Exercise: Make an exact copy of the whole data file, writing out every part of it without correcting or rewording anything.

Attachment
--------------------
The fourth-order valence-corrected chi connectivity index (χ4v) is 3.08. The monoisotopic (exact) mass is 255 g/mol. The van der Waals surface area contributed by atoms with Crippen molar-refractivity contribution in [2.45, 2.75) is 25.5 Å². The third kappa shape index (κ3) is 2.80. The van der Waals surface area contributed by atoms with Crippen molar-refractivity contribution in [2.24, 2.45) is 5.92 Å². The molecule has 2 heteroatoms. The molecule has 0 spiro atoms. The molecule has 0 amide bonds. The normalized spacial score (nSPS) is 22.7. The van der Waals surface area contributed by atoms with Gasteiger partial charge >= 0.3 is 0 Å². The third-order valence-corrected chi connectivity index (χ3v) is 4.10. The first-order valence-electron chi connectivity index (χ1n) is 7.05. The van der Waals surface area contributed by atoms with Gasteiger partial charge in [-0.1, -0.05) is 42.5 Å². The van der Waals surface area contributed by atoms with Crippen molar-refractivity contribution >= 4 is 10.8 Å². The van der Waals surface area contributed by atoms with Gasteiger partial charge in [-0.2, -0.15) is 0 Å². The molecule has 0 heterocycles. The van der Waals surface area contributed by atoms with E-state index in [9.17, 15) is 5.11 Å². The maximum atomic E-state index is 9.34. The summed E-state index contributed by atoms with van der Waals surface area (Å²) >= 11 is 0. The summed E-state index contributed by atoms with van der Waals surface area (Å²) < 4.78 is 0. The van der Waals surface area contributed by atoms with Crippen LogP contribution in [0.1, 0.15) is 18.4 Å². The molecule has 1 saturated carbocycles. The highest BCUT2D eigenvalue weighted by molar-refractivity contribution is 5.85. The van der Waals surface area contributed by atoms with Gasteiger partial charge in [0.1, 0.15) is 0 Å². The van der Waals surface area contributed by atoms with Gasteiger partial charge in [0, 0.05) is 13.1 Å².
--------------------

The fourth-order valence-corrected chi connectivity index (χ4v) is 3.08. The monoisotopic (exact) mass is 255 g/mol. The van der Waals surface area contributed by atoms with Crippen molar-refractivity contribution in [2.45, 2.75) is 25.5 Å². The third kappa shape index (κ3) is 2.80. The van der Waals surface area contributed by atoms with Crippen molar-refractivity contribution in [2.24, 2.45) is 5.92 Å². The molecule has 2 heteroatoms. The molecule has 0 spiro atoms. The molecule has 0 amide bonds. The normalized spacial score (nSPS) is 22.7. The van der Waals surface area contributed by atoms with Gasteiger partial charge >= 0.3 is 0 Å². The third-order valence-corrected chi connectivity index (χ3v) is 4.10. The first-order valence-electron chi connectivity index (χ1n) is 7.05. The van der Waals surface area contributed by atoms with Gasteiger partial charge in [-0.1, -0.05) is 42.5 Å². The van der Waals surface area contributed by atoms with Crippen molar-refractivity contribution >= 4 is 10.8 Å². The van der Waals surface area contributed by atoms with Gasteiger partial charge in [-0.2, -0.15) is 0 Å². The molecule has 0 heterocycles. The van der Waals surface area contributed by atoms with E-state index in [9.17, 15) is 5.11 Å². The maximum atomic E-state index is 9.34. The summed E-state index contributed by atoms with van der Waals surface area (Å²) >= 11 is 0. The summed E-state index contributed by atoms with van der Waals surface area (Å²) < 4.78 is 0. The van der Waals surface area contributed by atoms with Crippen LogP contribution in [0.1, 0.15) is 18.4 Å². The molecule has 1 saturated carbocycles. The highest BCUT2D eigenvalue weighted by molar-refractivity contribution is 5.85. The van der Waals surface area contributed by atoms with Gasteiger partial charge in [0.1, 0.15) is 0 Å². The van der Waals surface area contributed by atoms with Gasteiger partial charge in [0, 0.05) is 13.1 Å².